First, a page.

We probably won't turn up. Existing data shows for most Millennials that low voter turnout is the most likely case. As an adult performer, it was always a crapshoot. An attack on my industry is just as likely to come from the right as from the left.

If it's not a religious issue, it is a social one, and any government who might get anything done about it is local anyway. As for the presidency, it's a crapshoot in spades. Regardless of voter base, the fact is the effectiveness of any president is only going to be strapped by super PACs and lobbyists and special interests groups and that enduring party gridlock.

But who is looking at the issues, anyway?

Just ask Obama, who with eight years in the seat of arguably the most powerful position on earth was not able to push through policy effective enough to turn around two of our more central domestic crises – healthcare and gun violence. It doesn't matter which side of the issue a voter falls on. What matters is that these are issues – children are getting shot in their schools, and citizens are getting locked out of proper access to healthcare – and these will remain issues so long as the highest seat in the land is too shackled to ever push forth any radical change.

Trump is ridiculous to believe he will be some sort of precious exception. He's playing for a position in the same system. Even if he doesn't take donations to fund his campaign, every other elected official whom he must work with will have.

Bernie Sanders, US Election 2016
People walk past a wall painted in support of Democratic presidential candidate Bernie Sanders in Los Angeles, California. Frederic J. Brown/ AFP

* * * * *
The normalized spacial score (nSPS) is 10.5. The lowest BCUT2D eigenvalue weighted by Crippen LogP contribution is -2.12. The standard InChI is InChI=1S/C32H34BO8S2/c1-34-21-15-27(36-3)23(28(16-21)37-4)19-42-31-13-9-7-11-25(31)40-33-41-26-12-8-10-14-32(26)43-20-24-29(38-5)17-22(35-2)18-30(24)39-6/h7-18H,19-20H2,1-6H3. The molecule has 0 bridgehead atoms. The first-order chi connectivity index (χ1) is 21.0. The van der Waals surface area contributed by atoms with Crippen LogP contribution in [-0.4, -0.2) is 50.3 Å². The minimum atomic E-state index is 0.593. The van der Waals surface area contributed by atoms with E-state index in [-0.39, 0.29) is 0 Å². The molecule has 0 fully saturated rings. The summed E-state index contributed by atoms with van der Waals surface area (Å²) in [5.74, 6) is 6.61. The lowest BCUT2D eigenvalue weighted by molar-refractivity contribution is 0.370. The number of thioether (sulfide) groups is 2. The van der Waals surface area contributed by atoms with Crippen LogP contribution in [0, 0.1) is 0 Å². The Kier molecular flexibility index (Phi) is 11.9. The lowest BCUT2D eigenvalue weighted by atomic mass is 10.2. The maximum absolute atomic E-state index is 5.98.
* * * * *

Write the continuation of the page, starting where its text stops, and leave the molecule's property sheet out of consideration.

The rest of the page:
But who is looking at the issues, anyway? Trump is mud-slinging Hillary over her husband's infidelity twenty years ago, Hillary is making excuses that don't line up, and Sanders is, well.

Sanders is great.

Though polls show that my stance on this is in line with 83% of the democratic voters in my generation, Sander's problem is us. It's the times. It's that he just might be a little late in the making. The system is broken, and the kids have gone home. They're living in their parent's basements in record numbers, figuring out that their shiny future jobs might not cancel out the debt incurred at their shiny schools, and they're holding off on marriage because they can't afford it.

Instead, they're working at the fast-food chains to get by while in their time off they try to make it as the next overnight YouTube sensation or app developer, finding an untapped niche for their startups. They're building followers. And yes, some of them are making a run for it in the sex industry.

The American dream is still there, but my generation doesn't believe that its failure or success is going to come from radical change in public policy. It's probably not going to come from the Republican or Democrat of the moment. It's surely not going to come from the votes that we don't cast. But where do we think it's going to come from, really, when as a culture the media has learned that the only microphones worth waving in our faces are the ones waved ironically?

Kayden Kross is an IBTimesUK columnist and runs